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Canada has nearly run out of weed after legalising it

Damn you guys love the bud

Only days after Canada became the world’s largest country to legalise weed, its pot-loving citizens are facing a nation-wide shortage, and dispensary owners claim they’re struggling to keep up with the demand. 

The Canadian parliament first voted to legalise marijuana back in June, but it just came into effect last week. According to ABC, around 111 stores opening in the first week alone. The first day saw smokers line up outside stores for hours. 

Storefronts and online shops – which all must have licenses to sell the goods – across Newfoundland, Saskatchewan, Quebec and the Northwest Territories all experienced issues with their weed supply.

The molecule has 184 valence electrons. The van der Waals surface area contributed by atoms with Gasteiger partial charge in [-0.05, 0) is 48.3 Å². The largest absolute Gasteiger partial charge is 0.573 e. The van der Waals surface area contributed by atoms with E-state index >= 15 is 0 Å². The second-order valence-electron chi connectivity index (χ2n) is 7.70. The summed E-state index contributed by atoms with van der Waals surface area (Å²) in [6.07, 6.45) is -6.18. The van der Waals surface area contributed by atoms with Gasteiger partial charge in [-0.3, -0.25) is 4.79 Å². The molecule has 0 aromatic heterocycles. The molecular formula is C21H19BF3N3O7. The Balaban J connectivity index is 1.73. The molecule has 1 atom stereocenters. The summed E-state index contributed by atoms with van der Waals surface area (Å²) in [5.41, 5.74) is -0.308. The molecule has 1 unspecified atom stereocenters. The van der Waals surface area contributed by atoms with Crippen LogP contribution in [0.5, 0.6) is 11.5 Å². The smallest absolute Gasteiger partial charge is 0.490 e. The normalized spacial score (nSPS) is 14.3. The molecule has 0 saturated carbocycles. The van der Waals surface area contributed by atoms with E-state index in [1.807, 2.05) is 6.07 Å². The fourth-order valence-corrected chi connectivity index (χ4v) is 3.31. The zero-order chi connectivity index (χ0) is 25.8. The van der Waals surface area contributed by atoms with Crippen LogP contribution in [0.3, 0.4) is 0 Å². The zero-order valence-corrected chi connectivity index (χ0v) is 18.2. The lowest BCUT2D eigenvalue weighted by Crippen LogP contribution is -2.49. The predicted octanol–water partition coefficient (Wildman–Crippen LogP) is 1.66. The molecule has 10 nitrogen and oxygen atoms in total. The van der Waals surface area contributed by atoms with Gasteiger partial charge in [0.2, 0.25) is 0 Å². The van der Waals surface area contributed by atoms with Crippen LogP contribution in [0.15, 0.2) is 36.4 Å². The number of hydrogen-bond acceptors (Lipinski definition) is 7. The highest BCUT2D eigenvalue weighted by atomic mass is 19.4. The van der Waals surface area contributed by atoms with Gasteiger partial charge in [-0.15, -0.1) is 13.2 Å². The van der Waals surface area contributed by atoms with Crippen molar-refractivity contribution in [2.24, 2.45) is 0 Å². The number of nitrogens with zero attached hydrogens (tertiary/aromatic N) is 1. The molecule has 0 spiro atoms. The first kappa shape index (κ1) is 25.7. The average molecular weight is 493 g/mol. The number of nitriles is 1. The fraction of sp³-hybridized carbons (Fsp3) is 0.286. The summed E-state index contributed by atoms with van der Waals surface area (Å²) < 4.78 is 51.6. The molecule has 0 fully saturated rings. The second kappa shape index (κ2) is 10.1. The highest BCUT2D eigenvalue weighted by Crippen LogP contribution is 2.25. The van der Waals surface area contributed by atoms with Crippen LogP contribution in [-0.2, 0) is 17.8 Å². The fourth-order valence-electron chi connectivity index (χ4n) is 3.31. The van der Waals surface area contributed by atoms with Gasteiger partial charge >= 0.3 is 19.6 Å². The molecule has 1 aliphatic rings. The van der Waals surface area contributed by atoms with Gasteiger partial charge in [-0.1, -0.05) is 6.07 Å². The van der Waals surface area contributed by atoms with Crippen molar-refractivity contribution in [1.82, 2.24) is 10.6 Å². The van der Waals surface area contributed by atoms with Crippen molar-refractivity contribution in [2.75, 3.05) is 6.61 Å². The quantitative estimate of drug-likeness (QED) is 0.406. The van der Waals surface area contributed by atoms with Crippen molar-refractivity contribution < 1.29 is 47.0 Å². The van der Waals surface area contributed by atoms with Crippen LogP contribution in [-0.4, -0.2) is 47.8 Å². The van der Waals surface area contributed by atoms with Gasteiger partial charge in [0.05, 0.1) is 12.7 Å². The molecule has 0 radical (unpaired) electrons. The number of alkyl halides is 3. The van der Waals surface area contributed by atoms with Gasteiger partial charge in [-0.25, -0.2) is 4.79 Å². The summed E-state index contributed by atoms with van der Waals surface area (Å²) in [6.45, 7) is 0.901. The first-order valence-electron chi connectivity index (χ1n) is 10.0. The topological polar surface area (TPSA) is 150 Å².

“We were on the website, but there is nothing on the website. There is no product,” Karen Barry, the owner of Beltline Cannabis in Calgary told CBC.

The industry is estimated to be worth around $6.5 billion in sales, as Fortune reports.

The Alberta Gaming, Liquor and Cannabis Commission (AGLC), the body which grants licenses for businesses to sell marijuana, has a website which businesses can buy stock from. Multiple reports say business owners have been unable to buy from the site due to lack of product. Other customers say they aren’t receiving the full amount of stock they first ordered, and even more stores remain totally unopened. 

“For me, the score is: black market, 1; government, zero,” one person told the Montreal Gazette after they waited in line to then subsequently be sent home empty-handed. 

One online shop based in Winnipeg sold out of their entire stock, selling $50,000 in one morning.

“It’s day four of legalisation … and nobody has all the answers right now,” AGLC spokesperson Heather Holmen told CBC

This country-wide shortage was expected though – a study from early October by the C.D Howe Institute found that Canada could supply 210 tonnes of weed, but demand would be for around 610 tonnes at least.